Chemotherapy in Children

Chemotherapy is a general term for medications used to destroy or stop the growth of cancer cells. Your child’s treatment plan will use the best medicine or combination of medicines available to most effectively combat your child’s specific type and stage of cancer.

Why Chemotherapy Medicines Are Used

Chemotherapy medicines are given for several reasons:

  • To treat cancers that respond well to chemotherapy
  • To decrease the size of tumors for easier and safer removal by surgery
  • To enhance the cancer-killing effectiveness of other treatments, such as radiation therapy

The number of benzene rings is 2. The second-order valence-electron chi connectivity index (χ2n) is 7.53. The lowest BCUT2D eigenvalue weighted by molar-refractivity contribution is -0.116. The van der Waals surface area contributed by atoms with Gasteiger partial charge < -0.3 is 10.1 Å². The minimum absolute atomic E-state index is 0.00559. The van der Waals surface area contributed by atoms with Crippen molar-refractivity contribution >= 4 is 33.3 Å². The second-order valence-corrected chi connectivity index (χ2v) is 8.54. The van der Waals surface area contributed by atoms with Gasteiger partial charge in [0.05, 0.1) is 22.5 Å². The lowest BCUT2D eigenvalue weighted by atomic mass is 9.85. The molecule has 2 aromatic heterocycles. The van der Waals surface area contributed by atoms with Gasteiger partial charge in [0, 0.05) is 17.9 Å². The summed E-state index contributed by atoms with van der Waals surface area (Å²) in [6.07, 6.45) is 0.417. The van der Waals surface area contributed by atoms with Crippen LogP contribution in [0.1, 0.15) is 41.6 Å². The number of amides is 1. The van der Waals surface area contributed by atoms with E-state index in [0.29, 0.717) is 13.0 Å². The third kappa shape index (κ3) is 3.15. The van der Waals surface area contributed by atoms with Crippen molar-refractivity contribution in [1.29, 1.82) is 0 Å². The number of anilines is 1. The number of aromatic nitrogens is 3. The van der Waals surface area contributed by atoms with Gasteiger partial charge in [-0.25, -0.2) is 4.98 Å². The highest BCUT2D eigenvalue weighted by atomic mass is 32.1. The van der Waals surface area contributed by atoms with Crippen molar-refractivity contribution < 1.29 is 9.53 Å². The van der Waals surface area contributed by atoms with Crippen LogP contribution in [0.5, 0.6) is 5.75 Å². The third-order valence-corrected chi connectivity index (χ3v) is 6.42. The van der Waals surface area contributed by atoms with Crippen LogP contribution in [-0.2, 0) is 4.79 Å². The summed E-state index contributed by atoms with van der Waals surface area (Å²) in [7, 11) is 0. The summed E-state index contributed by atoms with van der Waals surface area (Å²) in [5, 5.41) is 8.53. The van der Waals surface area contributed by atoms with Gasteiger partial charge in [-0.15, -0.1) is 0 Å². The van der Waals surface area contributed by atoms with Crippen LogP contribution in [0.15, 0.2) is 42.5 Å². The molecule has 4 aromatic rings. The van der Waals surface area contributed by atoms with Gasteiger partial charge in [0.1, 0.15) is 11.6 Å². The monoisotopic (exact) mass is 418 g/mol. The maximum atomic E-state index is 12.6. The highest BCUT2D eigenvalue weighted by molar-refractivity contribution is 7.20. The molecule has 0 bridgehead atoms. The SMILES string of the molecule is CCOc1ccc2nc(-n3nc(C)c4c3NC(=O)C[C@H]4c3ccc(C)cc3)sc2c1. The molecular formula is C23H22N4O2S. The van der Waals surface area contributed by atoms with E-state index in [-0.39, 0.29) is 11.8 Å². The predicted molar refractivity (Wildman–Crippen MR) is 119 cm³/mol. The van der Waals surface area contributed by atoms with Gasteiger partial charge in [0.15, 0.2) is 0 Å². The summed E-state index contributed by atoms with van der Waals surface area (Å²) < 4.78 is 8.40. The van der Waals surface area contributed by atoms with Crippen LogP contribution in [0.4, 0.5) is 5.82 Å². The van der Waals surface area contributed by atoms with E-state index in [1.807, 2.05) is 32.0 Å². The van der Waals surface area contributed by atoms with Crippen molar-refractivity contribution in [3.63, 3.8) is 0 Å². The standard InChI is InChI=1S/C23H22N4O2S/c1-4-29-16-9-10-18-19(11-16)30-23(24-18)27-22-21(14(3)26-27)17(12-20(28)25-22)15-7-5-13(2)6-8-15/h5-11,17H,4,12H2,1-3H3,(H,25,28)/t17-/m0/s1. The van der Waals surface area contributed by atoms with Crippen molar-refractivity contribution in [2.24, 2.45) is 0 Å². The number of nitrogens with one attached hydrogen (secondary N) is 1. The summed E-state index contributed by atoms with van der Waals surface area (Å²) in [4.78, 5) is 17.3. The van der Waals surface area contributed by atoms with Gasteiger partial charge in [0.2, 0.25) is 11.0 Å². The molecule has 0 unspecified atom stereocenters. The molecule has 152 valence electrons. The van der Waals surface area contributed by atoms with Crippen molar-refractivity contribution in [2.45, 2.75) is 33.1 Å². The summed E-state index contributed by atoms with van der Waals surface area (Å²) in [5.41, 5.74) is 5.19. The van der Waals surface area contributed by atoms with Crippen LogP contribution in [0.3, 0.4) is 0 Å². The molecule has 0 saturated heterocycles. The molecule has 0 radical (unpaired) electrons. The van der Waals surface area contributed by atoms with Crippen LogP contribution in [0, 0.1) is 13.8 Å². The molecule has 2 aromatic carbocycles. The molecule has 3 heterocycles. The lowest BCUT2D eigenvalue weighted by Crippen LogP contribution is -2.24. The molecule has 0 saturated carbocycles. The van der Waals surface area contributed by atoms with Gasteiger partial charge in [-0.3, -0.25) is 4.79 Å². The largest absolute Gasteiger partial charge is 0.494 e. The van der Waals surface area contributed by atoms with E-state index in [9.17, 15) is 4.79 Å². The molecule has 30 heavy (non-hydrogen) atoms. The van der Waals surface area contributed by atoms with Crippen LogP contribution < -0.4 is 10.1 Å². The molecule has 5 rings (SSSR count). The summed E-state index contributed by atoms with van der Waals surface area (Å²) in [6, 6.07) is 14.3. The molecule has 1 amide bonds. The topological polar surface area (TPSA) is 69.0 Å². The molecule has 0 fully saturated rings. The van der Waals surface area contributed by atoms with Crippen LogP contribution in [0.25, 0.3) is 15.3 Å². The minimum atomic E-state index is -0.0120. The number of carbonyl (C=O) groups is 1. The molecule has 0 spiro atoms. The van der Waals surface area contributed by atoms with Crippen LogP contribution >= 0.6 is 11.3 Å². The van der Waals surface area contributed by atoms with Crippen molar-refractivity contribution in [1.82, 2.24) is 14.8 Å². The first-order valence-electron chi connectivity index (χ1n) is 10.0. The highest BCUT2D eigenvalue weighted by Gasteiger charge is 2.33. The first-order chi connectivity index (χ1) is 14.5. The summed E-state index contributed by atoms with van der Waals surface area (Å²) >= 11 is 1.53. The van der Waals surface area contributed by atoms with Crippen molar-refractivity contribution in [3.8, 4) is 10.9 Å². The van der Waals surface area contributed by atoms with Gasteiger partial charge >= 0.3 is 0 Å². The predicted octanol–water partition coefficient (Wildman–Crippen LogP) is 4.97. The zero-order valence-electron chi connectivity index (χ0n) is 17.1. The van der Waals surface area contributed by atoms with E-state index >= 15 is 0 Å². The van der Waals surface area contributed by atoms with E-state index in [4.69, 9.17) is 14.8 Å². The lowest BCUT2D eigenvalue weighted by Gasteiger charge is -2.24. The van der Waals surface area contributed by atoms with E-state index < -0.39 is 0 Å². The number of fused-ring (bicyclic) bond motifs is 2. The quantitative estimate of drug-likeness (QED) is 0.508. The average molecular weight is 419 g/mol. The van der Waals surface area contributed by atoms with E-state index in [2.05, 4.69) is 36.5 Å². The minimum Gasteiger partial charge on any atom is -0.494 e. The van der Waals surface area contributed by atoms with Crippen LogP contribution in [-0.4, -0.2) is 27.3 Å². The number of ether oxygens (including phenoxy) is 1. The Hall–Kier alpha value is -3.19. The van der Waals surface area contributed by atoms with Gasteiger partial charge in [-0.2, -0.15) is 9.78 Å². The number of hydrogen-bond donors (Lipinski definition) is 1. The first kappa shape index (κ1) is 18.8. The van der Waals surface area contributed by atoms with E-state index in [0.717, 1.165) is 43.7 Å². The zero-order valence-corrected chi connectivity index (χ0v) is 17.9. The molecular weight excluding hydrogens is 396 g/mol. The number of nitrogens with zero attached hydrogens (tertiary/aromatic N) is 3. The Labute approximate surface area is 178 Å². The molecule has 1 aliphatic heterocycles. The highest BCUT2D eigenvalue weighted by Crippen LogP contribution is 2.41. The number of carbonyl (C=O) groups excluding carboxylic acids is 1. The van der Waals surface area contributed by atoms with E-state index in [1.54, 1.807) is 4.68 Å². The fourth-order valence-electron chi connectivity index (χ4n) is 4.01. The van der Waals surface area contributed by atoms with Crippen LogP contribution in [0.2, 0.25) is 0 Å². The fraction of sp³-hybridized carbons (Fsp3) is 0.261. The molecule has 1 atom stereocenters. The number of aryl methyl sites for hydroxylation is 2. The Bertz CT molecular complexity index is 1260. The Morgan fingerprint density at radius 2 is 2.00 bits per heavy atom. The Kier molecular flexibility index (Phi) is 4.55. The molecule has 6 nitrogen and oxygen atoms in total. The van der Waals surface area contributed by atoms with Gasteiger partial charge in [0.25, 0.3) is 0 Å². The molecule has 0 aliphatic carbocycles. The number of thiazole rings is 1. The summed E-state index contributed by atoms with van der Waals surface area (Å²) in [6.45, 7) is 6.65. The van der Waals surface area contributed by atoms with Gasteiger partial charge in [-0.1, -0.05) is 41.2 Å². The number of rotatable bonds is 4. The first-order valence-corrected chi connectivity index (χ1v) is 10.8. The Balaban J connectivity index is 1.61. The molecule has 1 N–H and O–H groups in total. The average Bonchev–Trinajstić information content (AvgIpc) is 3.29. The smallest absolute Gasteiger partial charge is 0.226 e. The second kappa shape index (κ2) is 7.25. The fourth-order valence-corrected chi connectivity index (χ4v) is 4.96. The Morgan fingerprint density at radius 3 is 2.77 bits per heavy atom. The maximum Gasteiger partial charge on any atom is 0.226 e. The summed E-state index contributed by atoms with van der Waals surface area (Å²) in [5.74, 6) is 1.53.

• To control the cancer and enhance the patient’s quality of life

How Chemotherapy Works

Chemotherapy works by interfering with the ability of cancer cells to divide and duplicate themselves. Chemotherapy can be given through the bloodstream to reach cancer cells all over the body, or it can be delivered directly to specific cancer sites.

Each chemotherapy medicine works to prevent cells from growing, by:

  • Preventing the copying of cellular components needed for cells to divide;
  • Replacing or eliminating essential enzymes or nutrients the cancer cells need to survive; or
  • triggering cells to self-destruct.

Often a combination of drugs will be used, with each medicine attacking the cancer cells in a special way. This decreases the chances that cancer cells will survive, become resistant and continue to grow.

Chemotherapy in Children was last modified: November 19th, 2014 by Geoff Duncan

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